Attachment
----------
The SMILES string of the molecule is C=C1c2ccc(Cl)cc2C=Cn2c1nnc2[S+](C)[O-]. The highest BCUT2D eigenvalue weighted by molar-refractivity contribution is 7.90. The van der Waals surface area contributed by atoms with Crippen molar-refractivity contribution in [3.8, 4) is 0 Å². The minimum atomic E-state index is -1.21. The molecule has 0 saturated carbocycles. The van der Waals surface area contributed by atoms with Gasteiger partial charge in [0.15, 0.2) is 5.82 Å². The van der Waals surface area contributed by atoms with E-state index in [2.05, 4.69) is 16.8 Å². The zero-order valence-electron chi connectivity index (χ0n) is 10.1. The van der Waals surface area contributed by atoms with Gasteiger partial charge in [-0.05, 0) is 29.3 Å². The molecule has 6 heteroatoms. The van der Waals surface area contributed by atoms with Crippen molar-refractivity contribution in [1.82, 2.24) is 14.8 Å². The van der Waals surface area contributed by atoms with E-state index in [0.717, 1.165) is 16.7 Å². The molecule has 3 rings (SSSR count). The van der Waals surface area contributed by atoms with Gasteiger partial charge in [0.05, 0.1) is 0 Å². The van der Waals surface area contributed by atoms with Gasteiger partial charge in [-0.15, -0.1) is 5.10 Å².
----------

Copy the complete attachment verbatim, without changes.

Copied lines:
The SMILES string of the molecule is C=C1c2ccc(Cl)cc2C=Cn2c1nnc2[S+](C)[O-]. The highest BCUT2D eigenvalue weighted by molar-refractivity contribution is 7.90. The van der Waals surface area contributed by atoms with Crippen molar-refractivity contribution in [3.8, 4) is 0 Å². The minimum atomic E-state index is -1.21. The molecule has 0 saturated carbocycles. The van der Waals surface area contributed by atoms with Gasteiger partial charge in [0.15, 0.2) is 5.82 Å². The van der Waals surface area contributed by atoms with E-state index in [2.05, 4.69) is 16.8 Å². The zero-order valence-electron chi connectivity index (χ0n) is 10.1. The van der Waals surface area contributed by atoms with Gasteiger partial charge in [-0.05, 0) is 29.3 Å². The molecule has 6 heteroatoms. The van der Waals surface area contributed by atoms with Crippen molar-refractivity contribution in [1.82, 2.24) is 14.8 Å². The van der Waals surface area contributed by atoms with E-state index in [0.717, 1.165) is 16.7 Å². The molecule has 3 rings (SSSR count). The van der Waals surface area contributed by atoms with Gasteiger partial charge in [0.05, 0.1) is 0 Å². The van der Waals surface area contributed by atoms with Gasteiger partial charge in [-0.15, -0.1) is 5.10 Å².